As we write, there are more than 700 bills stacked on the governor’s desk, including nearly a dozen authored by our two local legislators, Sen. Abel Maldonado and Assemblyman Sam Blakeslee.
While Gov. Arnold Schwarzenegger’s office won’t confirm it, it’s widely assumed that the governor is holding his pen hostage to force the Legislature to agree on upgrades to the state’s water system.
We find that strategy deeply troubling.
Certainly, action is needed to resolve a water crisis that is wreaking havoc on the Central Valley and threatening the viability of the state’s agricultural industry. But we’d rather see legislative leaders get it right than react in haste to an artificial deadline. And while politicking may be a necessary part of politics, this behavior isn’t statesmanship. It’s bullying.
We aren’t calling on the governor to immediately sign each one of these 700 bills. We do, however, want to single out a few excellent bills sponsored by our local legislators, including two that pertain particularly to the Central Coast.
We urge the governor to sign the following:
Assembly Bill 42 (Blakeslee): Diablo Canyon Seismic Studies Directs Pacific Gas & Electric Co., in partnership with the Energy Commission, California Geologic Survey and the Seismic Safety Commission, to perform a study of the fault line near Diablo Canyon nuclear power plant that was discovered in November 2008. Following the study, the California Energy Commission will be required to make recommendations for retrofits to prevent any danger at the nuclear power plant.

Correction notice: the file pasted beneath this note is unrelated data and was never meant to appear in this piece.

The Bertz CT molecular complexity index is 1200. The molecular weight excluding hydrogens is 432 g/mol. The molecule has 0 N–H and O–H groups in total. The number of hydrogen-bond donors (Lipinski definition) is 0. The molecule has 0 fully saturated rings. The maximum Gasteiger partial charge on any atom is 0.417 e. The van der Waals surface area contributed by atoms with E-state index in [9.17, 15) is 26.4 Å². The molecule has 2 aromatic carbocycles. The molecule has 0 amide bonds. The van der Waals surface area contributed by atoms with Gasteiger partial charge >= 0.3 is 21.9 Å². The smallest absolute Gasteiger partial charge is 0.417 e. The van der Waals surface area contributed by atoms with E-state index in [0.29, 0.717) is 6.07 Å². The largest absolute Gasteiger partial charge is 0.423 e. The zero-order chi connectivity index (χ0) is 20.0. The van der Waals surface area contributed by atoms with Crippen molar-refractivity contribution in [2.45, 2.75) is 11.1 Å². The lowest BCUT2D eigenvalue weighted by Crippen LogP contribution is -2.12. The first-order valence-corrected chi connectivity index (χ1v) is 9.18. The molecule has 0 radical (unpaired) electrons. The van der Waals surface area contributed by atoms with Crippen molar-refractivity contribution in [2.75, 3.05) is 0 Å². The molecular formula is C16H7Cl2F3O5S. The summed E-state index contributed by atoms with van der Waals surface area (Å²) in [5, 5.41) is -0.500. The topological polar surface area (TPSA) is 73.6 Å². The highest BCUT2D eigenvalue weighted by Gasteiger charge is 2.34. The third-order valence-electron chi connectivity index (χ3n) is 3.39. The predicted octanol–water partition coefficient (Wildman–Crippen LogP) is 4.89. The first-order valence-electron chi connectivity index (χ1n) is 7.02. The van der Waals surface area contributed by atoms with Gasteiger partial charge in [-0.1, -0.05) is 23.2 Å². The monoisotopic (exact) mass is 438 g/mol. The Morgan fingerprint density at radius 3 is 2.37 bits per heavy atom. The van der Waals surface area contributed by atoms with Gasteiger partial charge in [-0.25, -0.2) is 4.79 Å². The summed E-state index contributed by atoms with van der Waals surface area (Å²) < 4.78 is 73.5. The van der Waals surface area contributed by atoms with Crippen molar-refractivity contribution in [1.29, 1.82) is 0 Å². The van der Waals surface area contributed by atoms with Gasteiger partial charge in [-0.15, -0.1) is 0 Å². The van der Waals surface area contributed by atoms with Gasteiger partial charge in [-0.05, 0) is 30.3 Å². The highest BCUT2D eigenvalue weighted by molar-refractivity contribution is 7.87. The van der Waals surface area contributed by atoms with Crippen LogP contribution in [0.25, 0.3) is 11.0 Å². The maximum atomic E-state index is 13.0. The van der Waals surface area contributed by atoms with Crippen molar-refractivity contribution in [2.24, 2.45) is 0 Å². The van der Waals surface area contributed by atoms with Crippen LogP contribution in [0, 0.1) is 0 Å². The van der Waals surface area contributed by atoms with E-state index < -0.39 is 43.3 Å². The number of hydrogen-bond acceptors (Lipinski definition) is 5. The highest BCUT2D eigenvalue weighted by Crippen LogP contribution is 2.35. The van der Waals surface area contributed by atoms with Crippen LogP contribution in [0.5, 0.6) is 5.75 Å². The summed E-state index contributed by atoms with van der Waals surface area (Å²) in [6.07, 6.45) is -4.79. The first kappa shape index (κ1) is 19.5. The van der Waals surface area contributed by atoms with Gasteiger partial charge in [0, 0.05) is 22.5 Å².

Our take: Blakeslee was absolutely correct last year when he described the discovery of the hitherto unknown fault as no cause for panic — but cause for concern. A study may turn up nothing, but it would be unconscionable to ignore the fault and discover too late that it poses a danger.
Assembly Bill 134 (Blakeslee): Off-Highway Vehicle Safety gives law officers the authority to issue citations to adults who allow children younger than 14 to operate off-highway vehicles — even though the kids can’t reach the controls.
Our take: This is a no-brainer. We’re shocked this regulation isn’t already on the books.
Senate Bill 741 (Maldonado): Security Services closes a loophole in earlier legislation that required private security guards to register with the state and to successfully complete a training course. This legislation would authorize issuance of administrative citations to those who fail to comply.
Our take: This is another open-and-shut case. What good does it do to require registration and training if there’s no method of enforcing the requirements?
Schwarzenegger has until midnight Sunday to sign or veto these bills, along with the hundreds of others sitting in limbo. If he does nothing, the bills automatically become law. The governor should stop posturing, take out his pen and give these bills the stamp of validity that his signature conveys.